MIAMI (CBS4) – Miami Dade County has a fleet of 7,000 vehicles. Every day county employees take those cars and trucks hither and yon as they go about their various duties.

Often they find themselves on one of the county’s toll roads — such as the Dolphin or Shula Expressways, the Gratigny, even the Turnpike. Some county employees pay the tolls. Others just zip on through the Sunpass lane — whether they have a Sunpass or not.

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So what happens when a county employee takes a county vehicle through a toll without paying? They get a notice of a violation in the mail. CBS4 News found more than a dozen boxes – filled with hundreds and hundreds of violations – at a county warehouse in Doral. Many of the violations were still in the envelope – never having been opened.

For years county employees and their departments simply ignored the notices — which only resulted in more fines and penalties and more letters being sent.

Between September 2008 and February 2012 — Miami Dade County racked up $637,000 in fines and penalties for county vehicles zipping through the toll lanes without paying.

CBS4 News obtained a copy of a July report by the county commission’s auditor that the number may actually grow to $1 million by the end of the year.

“That’s something that we need to fix,” said Miami Dade Mayor Carlos Gimenez.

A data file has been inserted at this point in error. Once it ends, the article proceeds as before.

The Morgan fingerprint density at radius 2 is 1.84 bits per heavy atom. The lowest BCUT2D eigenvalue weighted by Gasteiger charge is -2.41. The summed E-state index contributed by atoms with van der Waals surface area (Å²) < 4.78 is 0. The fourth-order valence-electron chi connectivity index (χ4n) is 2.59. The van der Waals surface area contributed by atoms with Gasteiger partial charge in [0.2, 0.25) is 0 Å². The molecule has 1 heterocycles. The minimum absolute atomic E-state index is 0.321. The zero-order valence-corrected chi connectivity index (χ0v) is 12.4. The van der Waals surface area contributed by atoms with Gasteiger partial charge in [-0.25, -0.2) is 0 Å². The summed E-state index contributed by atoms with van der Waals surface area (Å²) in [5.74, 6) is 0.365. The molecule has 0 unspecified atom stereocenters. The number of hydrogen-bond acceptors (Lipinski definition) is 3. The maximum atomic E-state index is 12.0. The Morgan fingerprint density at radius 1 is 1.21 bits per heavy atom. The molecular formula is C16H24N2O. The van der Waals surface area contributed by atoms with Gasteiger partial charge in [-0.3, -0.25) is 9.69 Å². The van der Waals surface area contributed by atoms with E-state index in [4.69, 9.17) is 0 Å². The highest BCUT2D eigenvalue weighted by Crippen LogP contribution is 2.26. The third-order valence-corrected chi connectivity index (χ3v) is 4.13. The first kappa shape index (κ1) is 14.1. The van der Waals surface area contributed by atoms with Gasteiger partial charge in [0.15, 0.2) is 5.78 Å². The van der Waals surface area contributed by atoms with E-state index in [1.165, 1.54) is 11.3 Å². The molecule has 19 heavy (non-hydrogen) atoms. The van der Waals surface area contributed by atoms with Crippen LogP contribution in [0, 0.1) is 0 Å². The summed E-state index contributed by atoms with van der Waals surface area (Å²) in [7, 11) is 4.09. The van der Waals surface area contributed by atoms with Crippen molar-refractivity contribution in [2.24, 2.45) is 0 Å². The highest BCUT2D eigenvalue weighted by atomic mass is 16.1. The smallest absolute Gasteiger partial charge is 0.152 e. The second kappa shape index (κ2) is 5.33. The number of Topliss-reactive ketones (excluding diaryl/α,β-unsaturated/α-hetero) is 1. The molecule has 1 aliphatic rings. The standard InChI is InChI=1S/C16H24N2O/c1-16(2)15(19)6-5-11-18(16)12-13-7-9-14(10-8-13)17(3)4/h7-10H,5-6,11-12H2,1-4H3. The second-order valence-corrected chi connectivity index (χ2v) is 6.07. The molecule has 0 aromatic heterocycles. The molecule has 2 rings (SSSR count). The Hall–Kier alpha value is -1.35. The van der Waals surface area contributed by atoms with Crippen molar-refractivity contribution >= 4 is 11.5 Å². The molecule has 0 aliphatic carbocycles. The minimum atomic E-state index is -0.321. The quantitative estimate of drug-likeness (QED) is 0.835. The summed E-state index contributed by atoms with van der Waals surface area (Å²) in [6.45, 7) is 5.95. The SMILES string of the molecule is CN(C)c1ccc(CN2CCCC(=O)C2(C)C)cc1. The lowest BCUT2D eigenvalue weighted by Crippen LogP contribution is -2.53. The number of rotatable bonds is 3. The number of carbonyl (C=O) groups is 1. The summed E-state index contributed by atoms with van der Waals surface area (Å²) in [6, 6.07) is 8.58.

In fairness to Mayor Gimenez the bulk of the violations piled up prior to him coming into office. The new director of Internal Services for the county, Lester Sola, said he has already worked out a plan to fix the problem. He also maintains the actual fines the county will pay will be far less than $637,000.

“We believe the [auditor’s] report was premature,” Sola said.

He said he is in the final stages of negotiating with both the Florida Department of Transportation and the Miami Dade Expressway Authority to slash the fines. He said he believes the actual fine the county will end up paying with be approximately $110,000.

So how do you pile up hundreds of thousands of dollars in fines? It turns out, thanks to the way fines are calculated; it’s not that hard at all.

Let’s take for example a $1 toll.

If the employee drives through without a Sunpass, they receive a notice and are given 21 days to pay $3.50.

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If they ignore that notice, they are sent formal traffic citation and given 30 days to pay $26.

After that the fine goes to $150.

If another 30 days pass without payment the fine becomes $166

And fifteen days after that, it jumps one more time to $232.

In other words the worse thing you can do is ignore the notices. The county commission auditor found that out of the $637,000 the county owes — 97 percent of it was fines and penalties.

The report states: “If the toll violations were paid on time, the estimated amount would be approximately $20,000.”

According to the mayor, part of the problem is already being solved.

“We’re going to get Sunpasses [for all county vehicles],” Gimenez said. “We should have done that some time ago.”

Sola said they are also reviewing the records internally.

“We have to figure out if there were employees who were abusing the system,” he said. “We do not see that at this time, but it is something we will be looking into.”

County commissioners CBS4 News spoke to simply expressed dismay. But Commissioner Xavier Suarez had his own question.

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“The bigger problem is why do we have 7,200 county vehicles all over the place?” Suarez asked. “That’s almost one for every three employees in the county.”

Jim DeFede